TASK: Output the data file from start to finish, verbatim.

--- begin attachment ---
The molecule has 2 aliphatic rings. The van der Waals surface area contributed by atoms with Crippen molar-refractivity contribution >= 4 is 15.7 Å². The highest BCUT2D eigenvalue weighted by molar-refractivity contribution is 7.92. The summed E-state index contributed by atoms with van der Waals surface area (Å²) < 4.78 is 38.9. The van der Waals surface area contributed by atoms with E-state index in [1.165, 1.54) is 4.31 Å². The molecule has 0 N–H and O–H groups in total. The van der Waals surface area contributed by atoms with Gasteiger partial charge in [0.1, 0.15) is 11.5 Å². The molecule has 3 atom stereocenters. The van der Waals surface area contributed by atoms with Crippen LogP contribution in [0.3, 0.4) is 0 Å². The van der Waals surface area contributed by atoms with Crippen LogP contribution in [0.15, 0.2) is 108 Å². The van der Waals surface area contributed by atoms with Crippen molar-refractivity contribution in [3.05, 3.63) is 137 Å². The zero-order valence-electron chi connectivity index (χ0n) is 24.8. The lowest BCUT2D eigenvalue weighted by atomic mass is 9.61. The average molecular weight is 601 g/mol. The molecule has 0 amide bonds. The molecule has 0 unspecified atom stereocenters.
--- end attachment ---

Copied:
The molecule has 2 aliphatic rings. The van der Waals surface area contributed by atoms with Crippen molar-refractivity contribution >= 4 is 15.7 Å². The highest BCUT2D eigenvalue weighted by molar-refractivity contribution is 7.92. The summed E-state index contributed by atoms with van der Waals surface area (Å²) < 4.78 is 38.9. The van der Waals surface area contributed by atoms with E-state index in [1.165, 1.54) is 4.31 Å². The molecule has 0 N–H and O–H groups in total. The van der Waals surface area contributed by atoms with Gasteiger partial charge in [0.1, 0.15) is 11.5 Å². The molecule has 3 atom stereocenters. The van der Waals surface area contributed by atoms with Crippen LogP contribution in [0.3, 0.4) is 0 Å². The van der Waals surface area contributed by atoms with Crippen LogP contribution in [0.15, 0.2) is 108 Å². The van der Waals surface area contributed by atoms with Crippen molar-refractivity contribution in [3.05, 3.63) is 137 Å². The zero-order valence-electron chi connectivity index (χ0n) is 24.8. The lowest BCUT2D eigenvalue weighted by atomic mass is 9.61. The average molecular weight is 601 g/mol. The molecule has 0 amide bonds. The molecule has 0 unspecified atom stereocenters.